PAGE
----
Good luck

OTR:

Over The Road

OTR driving normally means you'll be hauling freight to various customers throughout your company's hauling region. It often entails being gone from home for two to three weeks at a time.

BlueAppleDuckie's Comment
member avatar

Thanks for the heads up about WIOA Susan, going to check that out as an option too, though company sponsored has more appeal to me... I tend to be a fast learner (am confident i can pass for my clp already) so a ton of book and review time is not really up my alley. I am definately going to look into West side anyway; the more I know, the better.

Rainy; Thanks for the encouragement, and I will be sure to check the specifics on the pet/rider policies more carefully now, thanks for the heads up on that. As for my spotty/ seasonal employment, I figure all I can do is be honest, and if I cant get into the company/training that I am hoping for, I'll just go to my next on list down the line, and worry about being picky about pet and rider policies after I have my CDL and more than a year behind the wheel. If the option isn't there for me now, it will be in good time.

I figure at the very least, I have a clean bill of health(DOT physical will be no problem) I am drug and alchol free (have been my whole life) , have had two tickets in my whole life (one improper turn, one speeding {minor}.. both of them being more than three years ago. (If I thought I was getting my cdl ever in my life, I would have fought both of them, as it was I paid them just cause it wasnt worth the hassle to me at the time) Never been in an accident in my 25+ years of driving ( most of that in the NY NJ PHILLY area, a huge accomplishment imho *snicker*) but including drives from nj to michigan, and nj to ohio and back in a 20ft uhaul midwinter in the snow. So Im not one of the folks who only ever drove from work to home or the store and back. Life would have been too boring that way!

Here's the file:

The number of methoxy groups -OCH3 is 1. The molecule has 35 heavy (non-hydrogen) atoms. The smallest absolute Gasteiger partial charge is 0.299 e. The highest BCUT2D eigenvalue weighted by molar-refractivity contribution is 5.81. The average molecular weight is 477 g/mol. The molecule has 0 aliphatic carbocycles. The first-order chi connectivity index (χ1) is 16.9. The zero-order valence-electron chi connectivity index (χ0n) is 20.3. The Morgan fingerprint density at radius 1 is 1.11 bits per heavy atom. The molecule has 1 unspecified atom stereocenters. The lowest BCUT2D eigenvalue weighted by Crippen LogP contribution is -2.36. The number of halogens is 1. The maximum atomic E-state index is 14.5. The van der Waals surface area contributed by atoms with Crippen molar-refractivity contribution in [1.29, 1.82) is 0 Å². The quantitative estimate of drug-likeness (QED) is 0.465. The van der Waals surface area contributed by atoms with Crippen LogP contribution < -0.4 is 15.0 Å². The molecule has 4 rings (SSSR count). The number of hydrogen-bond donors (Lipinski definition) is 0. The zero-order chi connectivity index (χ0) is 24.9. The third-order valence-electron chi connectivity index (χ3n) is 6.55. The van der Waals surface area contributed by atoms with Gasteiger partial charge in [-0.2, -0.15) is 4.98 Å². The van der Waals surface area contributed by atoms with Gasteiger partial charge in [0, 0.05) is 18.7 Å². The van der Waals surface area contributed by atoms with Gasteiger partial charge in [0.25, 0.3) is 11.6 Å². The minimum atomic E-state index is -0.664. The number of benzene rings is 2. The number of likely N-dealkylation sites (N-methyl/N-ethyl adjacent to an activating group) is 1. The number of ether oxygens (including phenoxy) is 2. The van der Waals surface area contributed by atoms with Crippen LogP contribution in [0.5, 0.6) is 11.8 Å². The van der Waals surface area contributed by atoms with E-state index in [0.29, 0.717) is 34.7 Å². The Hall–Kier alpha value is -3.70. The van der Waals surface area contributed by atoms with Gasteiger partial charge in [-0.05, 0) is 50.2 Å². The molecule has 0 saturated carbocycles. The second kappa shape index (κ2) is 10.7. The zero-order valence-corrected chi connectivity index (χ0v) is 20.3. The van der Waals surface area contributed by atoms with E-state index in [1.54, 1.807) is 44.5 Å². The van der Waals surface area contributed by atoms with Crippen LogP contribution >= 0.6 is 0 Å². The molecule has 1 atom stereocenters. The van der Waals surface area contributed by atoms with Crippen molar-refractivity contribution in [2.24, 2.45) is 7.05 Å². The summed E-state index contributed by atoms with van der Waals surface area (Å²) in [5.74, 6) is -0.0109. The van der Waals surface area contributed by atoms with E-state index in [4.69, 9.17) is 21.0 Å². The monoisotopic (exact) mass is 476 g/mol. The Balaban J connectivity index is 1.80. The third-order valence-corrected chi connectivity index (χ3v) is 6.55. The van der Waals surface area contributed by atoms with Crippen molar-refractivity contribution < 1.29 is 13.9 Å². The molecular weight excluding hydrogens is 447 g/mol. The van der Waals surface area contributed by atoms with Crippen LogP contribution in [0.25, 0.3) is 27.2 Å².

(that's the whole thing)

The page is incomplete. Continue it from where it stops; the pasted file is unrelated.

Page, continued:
CDL:

Commercial Driver's License (CDL)

A CDL is required to drive any of the following vehicles:

  • Any combination of vehicles with a gross combined weight rating (GCWR) of 26,001 or more pounds, providing the gross vehicle weight rating (GVWR) of the vehicle being towed is in excess of 10,000 pounds.
  • Any single vehicle with a GVWR of 26,001 or more pounds, or any such vehicle towing another not in excess of 10,000 pounds.
  • Any vehicle, regardless of size, designed to transport 16 or more persons, including the driver.
  • Any vehicle required by federal regulations to be placarded while transporting hazardous materials.

WIOA:

WIOA - Workforce Innovation & Opportunity Act (aka WIA)

Formerly known as the Workforce Investment Act (WIA), the WIOA was established in 1998 to prepare youth, adults and dislocated workers for entry and reentry into the workforce. WIOA training funds are designed to serve laid-off individuals, older youth and adults who are in need of training to enter or reenter the labor market. A lot of truck drivers get funding for their CDL training through WIOA.

DOT:

Department Of Transportation

A department of the federal executive branch responsible for the national highways and for railroad and airline safety. It also manages Amtrak, the national railroad system, and the Coast Guard.

State and Federal DOT Officers are responsible for commercial vehicle enforcement. "The truck police" you could call them.

DWI:

Driving While Intoxicated

CLP:

Commercial Learner's Permit

Before getting their CDL, commercial drivers will receive their commercial learner's permit (CLP) upon passing the written portion of the CDL exam. They will not have to retake the written exam to get their CDL.

Brett Aquila's Comment
member avatar
a ton of book and review time is not really up my alley